Tuesday, March 17, 2009

The Official Manny Ramirez Era Dawns in Los Angeles

If you're a Dodger fan, which of the following are you thinking when you wake up these sunny Los Angeles' mornings? After you've had your coffee and read the latest Manny Ramirez updates?

1. Oh [expletive], Manny's hurt.
2. Oh [expletive], Manny's already faking an injury to dog it.
3. Oh [expletive], Manny's got an option after 2009 so we have to do this all over.
4. Even if Manny only plays 100 games hard, we're still the favorites to win the National League West (as long as they're the right 100 games).

I'll admit, No. 4 is as legitimate as the others and the one I'd be thinking.

That still doesn't change the fact that 75 percent of the above options are bad. And that's what Manny Ramirez is at this point—a guy who gives a you one positive for every two or three negatives.

It's also why he plays for the Bums.

Not that he reflects the organization's general approach to baseball. If that were the case, I'd have no reason to despise the boys in blue because they'd be awful. And the Dodgers are many nasty things, but they are pretty good and could be really good if a couple pieces click.

I mean that LA is the only big market team that could afford to give Manny the kind of dollars he wanted (and will want/require) while absorbing the risk it entailed and still contending.

Can you imagine any other team staying in the race while devoting over $20 million per year to a guy who's a good bet to mail in 20-30 games? In a good year? I'm not sure there are any.

The Boston Red Sox clearly felt they couldn't do it.

I'd venture that means the New York Yankees can't either—whether the Bombers realize it or not will probably be revealed this winter.

The Tampa Bay Rays definitely could not—they'd have to give Manny part of the stadium gate just to pay his salary while surrounding him by minor leaguers and scabs.

Neither the Philadelphia Phillies nor the New York Mets could, not with both so closely matched and needing each key piece pulling at the rope with 100 percent. And not with the potential that's loaded up in Atlanta and Florida.

Maybe the Chicago Cubs and possibly the Los Angeles Angels. On the surface, both clubs fit the profile—history of spending premium dollars and weaker divisions.

Upon closer inspection, though, maybe not.

Both the Cubbies and Halos already have pricey and/or rickety pieces—Chicago's nucleus includes guys like Rich Harden, Alfonso Soriano, and Milton Bradley while the Junior Circuit's LA rep has guys like Vladimir Guerrero, Howie Kendrick, Juan Rivera, Ervin Santana, and Brian Fuentes.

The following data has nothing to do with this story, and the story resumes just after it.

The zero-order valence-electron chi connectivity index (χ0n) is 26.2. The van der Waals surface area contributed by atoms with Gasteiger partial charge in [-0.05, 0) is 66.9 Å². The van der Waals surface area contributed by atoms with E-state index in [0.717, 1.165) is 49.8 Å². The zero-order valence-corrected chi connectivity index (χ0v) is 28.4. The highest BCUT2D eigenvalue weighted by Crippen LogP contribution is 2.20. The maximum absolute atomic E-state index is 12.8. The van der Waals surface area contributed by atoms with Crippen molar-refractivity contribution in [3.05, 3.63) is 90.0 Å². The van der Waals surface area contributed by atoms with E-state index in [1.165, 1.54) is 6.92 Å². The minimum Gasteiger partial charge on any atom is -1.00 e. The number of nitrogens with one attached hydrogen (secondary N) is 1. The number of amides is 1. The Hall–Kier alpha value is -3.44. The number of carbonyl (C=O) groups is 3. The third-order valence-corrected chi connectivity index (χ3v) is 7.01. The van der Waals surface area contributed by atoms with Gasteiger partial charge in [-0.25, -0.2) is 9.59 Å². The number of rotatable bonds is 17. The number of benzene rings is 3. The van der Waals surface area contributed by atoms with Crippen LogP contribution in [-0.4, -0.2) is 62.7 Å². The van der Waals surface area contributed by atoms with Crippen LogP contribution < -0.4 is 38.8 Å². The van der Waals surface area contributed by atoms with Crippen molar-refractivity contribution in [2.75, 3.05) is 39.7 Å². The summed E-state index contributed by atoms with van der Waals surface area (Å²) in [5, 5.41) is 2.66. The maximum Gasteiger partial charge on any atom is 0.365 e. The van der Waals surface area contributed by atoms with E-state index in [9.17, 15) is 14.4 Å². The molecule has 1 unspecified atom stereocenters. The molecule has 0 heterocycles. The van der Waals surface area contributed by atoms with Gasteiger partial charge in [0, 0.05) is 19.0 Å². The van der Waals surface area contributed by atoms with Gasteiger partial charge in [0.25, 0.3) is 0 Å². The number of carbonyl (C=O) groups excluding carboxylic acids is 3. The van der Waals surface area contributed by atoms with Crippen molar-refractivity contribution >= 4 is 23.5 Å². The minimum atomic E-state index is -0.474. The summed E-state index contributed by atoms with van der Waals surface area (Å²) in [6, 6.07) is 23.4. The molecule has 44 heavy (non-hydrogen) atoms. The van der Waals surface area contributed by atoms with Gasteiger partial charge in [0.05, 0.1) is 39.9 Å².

Furthermore, both clubs may face stiffer-than-expected competition from the likes of Cincinnati, St. Louis (although I don't agree with that one), Texas, Oakland, and possibly even Seattle.

When you toss in Ramirez' climate preferences, the list dwindles even further.

The clincher is the coach.

Joe Torre is probably the only manager in Major League Baseball with the clubhouse acumen and temperament to handle a live grenade with dreadlocks. He proved it by diving on the sword so quickly and as smoothly as he did.

By taking the blame for Manny's injury, he basically dispels any notion that it's fake and protects the fragile balance from those waves.

I can still include No. 2 on the list because I'm a die-hard San Francisco Giant fan so I can call shenanigans on anything the Dodgers do with impunity. I'm supposed to be blinded by my hatred for all things in Chavez Ravine so it doesn't hurt my credibility.

Do you hear me? It does NOT affect my credibility.

But no respected member of the media can do so because they're no longer calling shenanigans on just Man-Ram. Now, they'd be saying Torre's joined in the ruse...or been suckered by it. Frankly, even I'm inclined to believe it's a sincere ding if Torre's stamping his name on it—sleazy book notwithstanding.

Nonetheless, If I were a Dodger fan—thankfully I'm not—I'd be at least a bit concerned by this picture. It doesn't mix well with a cratering economy and that option looming after 2009.

We all expect Manny to tear it up on his way to bigger dollars in '09 free agency. But what if, along the way, he realizes that only the Dodgers are genuine suitors? What if he realizes that a global financial crisis means that $25 million (or whatever it is/works out to in deferred money) is miles beyond anything even an amoral assclown like Scott Boras can squeeze from the market?

What if he realizes this in June?

Even his supporters admit the guy gets his jollies of the green more so than the glory. So what happens when Manny realizes he doesn't need the glory because he's already gotten as much green as he's gonna get?

I say the Los Angeles Dodgers and their fans better hope they only need the good Manny Ramirez for 100 games to take the National League West. Because there's a good chance that's about all they're gonna get.

Or hope the economy turns around...

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